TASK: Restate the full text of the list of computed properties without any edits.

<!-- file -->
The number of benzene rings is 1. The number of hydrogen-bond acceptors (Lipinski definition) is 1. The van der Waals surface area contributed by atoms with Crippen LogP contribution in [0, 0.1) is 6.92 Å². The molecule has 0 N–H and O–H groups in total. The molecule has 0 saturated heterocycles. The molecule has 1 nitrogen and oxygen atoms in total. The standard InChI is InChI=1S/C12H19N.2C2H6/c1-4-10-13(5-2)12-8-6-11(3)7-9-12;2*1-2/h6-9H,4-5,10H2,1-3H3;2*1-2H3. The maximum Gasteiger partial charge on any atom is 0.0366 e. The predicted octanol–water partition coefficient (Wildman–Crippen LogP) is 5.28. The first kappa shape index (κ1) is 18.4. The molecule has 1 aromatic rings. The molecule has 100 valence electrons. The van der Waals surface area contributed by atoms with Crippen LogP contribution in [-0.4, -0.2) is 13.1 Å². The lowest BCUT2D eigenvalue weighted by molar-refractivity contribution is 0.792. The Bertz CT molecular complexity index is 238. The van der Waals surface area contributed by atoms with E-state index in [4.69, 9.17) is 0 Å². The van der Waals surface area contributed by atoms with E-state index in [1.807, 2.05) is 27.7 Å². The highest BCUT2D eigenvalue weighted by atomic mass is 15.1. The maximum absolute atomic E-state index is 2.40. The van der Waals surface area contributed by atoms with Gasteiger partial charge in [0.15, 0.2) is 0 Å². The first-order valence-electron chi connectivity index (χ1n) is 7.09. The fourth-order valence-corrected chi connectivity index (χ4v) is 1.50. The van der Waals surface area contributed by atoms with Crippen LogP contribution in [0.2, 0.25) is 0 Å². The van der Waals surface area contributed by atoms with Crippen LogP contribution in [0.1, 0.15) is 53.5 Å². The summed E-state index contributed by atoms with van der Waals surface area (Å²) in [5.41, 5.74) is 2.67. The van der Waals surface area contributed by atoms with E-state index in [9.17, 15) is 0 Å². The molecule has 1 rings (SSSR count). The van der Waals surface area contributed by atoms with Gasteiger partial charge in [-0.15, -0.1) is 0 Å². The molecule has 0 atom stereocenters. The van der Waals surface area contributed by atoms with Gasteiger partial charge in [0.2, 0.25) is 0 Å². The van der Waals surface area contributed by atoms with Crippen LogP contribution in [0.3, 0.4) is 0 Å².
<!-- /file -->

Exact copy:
The number of benzene rings is 1. The number of hydrogen-bond acceptors (Lipinski definition) is 1. The van der Waals surface area contributed by atoms with Crippen LogP contribution in [0, 0.1) is 6.92 Å². The molecule has 0 N–H and O–H groups in total. The molecule has 0 saturated heterocycles. The molecule has 1 nitrogen and oxygen atoms in total. The standard InChI is InChI=1S/C12H19N.2C2H6/c1-4-10-13(5-2)12-8-6-11(3)7-9-12;2*1-2/h6-9H,4-5,10H2,1-3H3;2*1-2H3. The maximum Gasteiger partial charge on any atom is 0.0366 e. The predicted octanol–water partition coefficient (Wildman–Crippen LogP) is 5.28. The first kappa shape index (κ1) is 18.4. The molecule has 1 aromatic rings. The molecule has 100 valence electrons. The van der Waals surface area contributed by atoms with Crippen LogP contribution in [-0.4, -0.2) is 13.1 Å². The lowest BCUT2D eigenvalue weighted by molar-refractivity contribution is 0.792. The Bertz CT molecular complexity index is 238. The van der Waals surface area contributed by atoms with E-state index in [4.69, 9.17) is 0 Å². The van der Waals surface area contributed by atoms with E-state index in [1.807, 2.05) is 27.7 Å². The highest BCUT2D eigenvalue weighted by atomic mass is 15.1. The maximum absolute atomic E-state index is 2.40. The van der Waals surface area contributed by atoms with Gasteiger partial charge in [0.15, 0.2) is 0 Å². The first-order valence-electron chi connectivity index (χ1n) is 7.09. The fourth-order valence-corrected chi connectivity index (χ4v) is 1.50. The van der Waals surface area contributed by atoms with Crippen LogP contribution in [0.2, 0.25) is 0 Å². The van der Waals surface area contributed by atoms with Crippen LogP contribution in [0.1, 0.15) is 53.5 Å². The summed E-state index contributed by atoms with van der Waals surface area (Å²) in [5.41, 5.74) is 2.67. The van der Waals surface area contributed by atoms with E-state index in [9.17, 15) is 0 Å². The molecule has 1 rings (SSSR count). The van der Waals surface area contributed by atoms with Gasteiger partial charge in [-0.15, -0.1) is 0 Å². The molecule has 0 atom stereocenters. The van der Waals surface area contributed by atoms with Gasteiger partial charge in [0.2, 0.25) is 0 Å². The van der Waals surface area contributed by atoms with Crippen LogP contribution in [0.3, 0.4) is 0 Å².